Absolute ruthlessness is absolutely contradictory to this word itself, to the first concept and to the nature of leader. We always regard leader as a flexible, adaptable and understandable person. According to the important aggregate of leaders’ habits, they will not be absolutely ruthless or absolutely ruthful. Absolute ruthlessness leads to the dictatorialness but absolutely ruthfulness leads to the incapability in dealing with hard people. So the balancing in judging and implementing would be fair to be called elite leadership. Referring to the first concept, absolute ruthlessness displays well the equivalence of a lust for power, but it is contradictory to a lust for power in a fair stage. Inclusively, leaders naturally intend to sustain their positions and stabilize their power. This approach suggests their habits of decency, flexibility, intellectual and understanding. Again, leaders are required to practice in a middle path.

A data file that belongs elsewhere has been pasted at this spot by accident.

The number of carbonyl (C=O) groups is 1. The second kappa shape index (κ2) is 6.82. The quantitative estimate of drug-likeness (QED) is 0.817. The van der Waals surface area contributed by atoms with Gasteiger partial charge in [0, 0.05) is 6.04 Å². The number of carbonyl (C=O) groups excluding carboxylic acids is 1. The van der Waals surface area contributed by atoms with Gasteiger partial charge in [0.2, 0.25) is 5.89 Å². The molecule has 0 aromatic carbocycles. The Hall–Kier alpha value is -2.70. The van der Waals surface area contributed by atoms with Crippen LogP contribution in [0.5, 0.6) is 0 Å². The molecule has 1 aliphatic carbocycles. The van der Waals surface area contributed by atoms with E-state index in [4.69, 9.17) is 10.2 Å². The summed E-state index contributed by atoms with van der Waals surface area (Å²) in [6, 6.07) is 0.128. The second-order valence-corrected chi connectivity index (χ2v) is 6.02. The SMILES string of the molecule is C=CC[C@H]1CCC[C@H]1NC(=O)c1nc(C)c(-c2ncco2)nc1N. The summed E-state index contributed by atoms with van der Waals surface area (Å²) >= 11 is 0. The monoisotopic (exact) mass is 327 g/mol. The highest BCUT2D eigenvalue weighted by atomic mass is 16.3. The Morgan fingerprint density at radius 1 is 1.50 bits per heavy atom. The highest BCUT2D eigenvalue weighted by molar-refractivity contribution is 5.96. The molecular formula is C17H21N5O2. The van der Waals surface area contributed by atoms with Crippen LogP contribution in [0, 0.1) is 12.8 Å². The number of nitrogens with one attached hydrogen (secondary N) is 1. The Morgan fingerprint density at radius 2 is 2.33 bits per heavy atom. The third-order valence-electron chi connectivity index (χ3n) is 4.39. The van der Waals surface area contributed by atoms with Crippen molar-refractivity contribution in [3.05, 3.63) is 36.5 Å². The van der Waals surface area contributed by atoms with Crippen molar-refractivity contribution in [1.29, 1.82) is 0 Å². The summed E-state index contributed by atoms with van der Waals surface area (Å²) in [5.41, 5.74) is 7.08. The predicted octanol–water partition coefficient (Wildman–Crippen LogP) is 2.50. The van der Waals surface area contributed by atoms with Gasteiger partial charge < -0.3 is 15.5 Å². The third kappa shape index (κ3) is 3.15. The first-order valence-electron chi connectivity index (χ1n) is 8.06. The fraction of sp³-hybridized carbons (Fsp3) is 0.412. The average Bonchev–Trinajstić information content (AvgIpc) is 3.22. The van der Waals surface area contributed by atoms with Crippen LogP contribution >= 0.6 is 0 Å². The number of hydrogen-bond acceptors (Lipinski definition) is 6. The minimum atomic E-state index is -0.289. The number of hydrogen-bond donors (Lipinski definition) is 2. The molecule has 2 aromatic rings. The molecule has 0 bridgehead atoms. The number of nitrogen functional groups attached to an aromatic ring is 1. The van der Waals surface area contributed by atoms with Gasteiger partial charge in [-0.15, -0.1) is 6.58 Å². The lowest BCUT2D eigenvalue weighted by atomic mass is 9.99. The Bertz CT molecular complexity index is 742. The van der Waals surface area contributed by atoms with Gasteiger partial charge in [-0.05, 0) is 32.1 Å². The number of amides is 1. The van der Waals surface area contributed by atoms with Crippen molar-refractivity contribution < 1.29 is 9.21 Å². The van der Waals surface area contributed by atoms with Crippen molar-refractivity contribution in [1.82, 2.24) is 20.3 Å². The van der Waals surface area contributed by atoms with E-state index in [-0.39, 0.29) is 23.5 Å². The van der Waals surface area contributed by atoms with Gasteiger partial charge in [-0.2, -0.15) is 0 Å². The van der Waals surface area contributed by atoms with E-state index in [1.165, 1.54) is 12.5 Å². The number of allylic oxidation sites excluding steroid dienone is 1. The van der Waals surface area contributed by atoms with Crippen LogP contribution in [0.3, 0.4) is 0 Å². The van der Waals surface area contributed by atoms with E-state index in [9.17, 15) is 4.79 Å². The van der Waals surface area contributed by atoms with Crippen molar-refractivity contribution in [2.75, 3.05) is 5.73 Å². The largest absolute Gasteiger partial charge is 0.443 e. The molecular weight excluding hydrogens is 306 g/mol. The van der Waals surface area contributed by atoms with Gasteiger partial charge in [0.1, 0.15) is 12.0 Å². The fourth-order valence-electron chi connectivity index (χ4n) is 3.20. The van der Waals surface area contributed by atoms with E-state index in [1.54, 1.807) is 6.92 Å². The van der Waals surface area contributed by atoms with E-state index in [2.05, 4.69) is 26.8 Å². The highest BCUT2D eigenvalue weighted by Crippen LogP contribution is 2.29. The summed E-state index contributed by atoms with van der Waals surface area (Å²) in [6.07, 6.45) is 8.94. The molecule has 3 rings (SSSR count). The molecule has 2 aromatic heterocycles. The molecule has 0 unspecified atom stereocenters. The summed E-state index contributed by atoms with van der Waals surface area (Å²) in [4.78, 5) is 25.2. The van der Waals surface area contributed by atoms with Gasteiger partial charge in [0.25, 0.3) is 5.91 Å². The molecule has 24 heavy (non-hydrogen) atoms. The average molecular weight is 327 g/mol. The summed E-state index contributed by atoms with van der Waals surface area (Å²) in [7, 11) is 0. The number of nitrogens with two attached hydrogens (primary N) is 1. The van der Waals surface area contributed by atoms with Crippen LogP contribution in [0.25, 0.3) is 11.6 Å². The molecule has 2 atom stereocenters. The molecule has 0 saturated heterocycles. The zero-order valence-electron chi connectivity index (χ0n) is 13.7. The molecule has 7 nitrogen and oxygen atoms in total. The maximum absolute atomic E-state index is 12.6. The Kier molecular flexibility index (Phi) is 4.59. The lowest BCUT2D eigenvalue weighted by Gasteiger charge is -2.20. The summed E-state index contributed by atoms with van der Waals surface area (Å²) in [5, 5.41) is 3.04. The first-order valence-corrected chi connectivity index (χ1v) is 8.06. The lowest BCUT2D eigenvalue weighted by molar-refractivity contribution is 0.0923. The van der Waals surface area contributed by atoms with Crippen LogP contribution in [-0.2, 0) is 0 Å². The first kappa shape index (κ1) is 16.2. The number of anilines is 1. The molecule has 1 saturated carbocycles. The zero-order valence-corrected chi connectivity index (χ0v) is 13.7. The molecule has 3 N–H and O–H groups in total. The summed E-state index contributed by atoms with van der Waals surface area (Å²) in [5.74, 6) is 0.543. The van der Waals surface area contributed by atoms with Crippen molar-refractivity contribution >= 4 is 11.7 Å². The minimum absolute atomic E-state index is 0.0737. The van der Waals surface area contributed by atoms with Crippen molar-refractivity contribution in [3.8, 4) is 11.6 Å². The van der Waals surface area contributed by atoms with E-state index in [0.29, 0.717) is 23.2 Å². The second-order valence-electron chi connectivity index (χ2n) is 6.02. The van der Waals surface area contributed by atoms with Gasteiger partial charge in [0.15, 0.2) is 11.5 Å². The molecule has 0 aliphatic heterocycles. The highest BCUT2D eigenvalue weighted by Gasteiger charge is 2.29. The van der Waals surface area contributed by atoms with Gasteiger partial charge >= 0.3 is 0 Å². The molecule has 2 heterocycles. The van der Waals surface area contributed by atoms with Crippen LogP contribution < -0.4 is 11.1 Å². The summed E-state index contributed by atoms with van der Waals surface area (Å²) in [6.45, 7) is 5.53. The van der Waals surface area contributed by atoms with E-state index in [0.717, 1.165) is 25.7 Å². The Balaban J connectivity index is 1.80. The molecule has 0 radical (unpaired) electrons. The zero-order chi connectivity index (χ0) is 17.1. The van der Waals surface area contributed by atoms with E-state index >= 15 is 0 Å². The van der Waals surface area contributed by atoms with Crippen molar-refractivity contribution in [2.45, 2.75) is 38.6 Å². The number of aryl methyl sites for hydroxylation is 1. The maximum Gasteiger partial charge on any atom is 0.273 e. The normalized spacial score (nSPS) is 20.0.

Vision is a very significant composition for leaders. Leaders who lead without vision is like a blind man walking in a dense jungle. Visionary leaders should exercise their vision in a right way rather than only having the vision in mind. But when we link to a lust for power and absolute ruthlessness quoted by Oksenburg, it is hard for me to assume what type of vision this leader should cultivate. However, I still stand on a right vision as the most important part for leaders before they prepare for the game of a lust for power and absolute ruthlessness.